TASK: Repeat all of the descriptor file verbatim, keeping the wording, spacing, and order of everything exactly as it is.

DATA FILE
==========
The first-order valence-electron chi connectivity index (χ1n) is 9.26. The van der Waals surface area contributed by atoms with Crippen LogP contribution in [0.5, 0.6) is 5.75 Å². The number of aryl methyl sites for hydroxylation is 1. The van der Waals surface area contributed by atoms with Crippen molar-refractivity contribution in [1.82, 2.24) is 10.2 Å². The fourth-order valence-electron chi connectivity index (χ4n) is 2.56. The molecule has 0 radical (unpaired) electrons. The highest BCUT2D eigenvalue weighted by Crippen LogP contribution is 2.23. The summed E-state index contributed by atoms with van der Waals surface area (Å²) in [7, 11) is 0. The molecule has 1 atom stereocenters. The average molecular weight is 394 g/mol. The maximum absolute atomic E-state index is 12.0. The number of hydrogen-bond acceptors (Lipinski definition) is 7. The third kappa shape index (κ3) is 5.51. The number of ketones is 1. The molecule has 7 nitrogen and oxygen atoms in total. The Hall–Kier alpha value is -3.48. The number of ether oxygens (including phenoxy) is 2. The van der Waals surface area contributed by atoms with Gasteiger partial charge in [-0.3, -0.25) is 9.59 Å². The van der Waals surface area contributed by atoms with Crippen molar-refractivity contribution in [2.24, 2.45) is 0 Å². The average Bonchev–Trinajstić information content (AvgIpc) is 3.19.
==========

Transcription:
The first-order valence-electron chi connectivity index (χ1n) is 9.26. The van der Waals surface area contributed by atoms with Crippen LogP contribution in [0.5, 0.6) is 5.75 Å². The number of aryl methyl sites for hydroxylation is 1. The van der Waals surface area contributed by atoms with Crippen molar-refractivity contribution in [1.82, 2.24) is 10.2 Å². The fourth-order valence-electron chi connectivity index (χ4n) is 2.56. The molecule has 0 radical (unpaired) electrons. The highest BCUT2D eigenvalue weighted by Crippen LogP contribution is 2.23. The summed E-state index contributed by atoms with van der Waals surface area (Å²) in [7, 11) is 0. The molecule has 1 atom stereocenters. The average molecular weight is 394 g/mol. The maximum absolute atomic E-state index is 12.0. The number of hydrogen-bond acceptors (Lipinski definition) is 7. The third kappa shape index (κ3) is 5.51. The number of ketones is 1. The molecule has 7 nitrogen and oxygen atoms in total. The Hall–Kier alpha value is -3.48. The number of ether oxygens (including phenoxy) is 2. The van der Waals surface area contributed by atoms with Gasteiger partial charge in [-0.3, -0.25) is 9.59 Å². The van der Waals surface area contributed by atoms with Crippen molar-refractivity contribution in [2.24, 2.45) is 0 Å². The average Bonchev–Trinajstić information content (AvgIpc) is 3.19.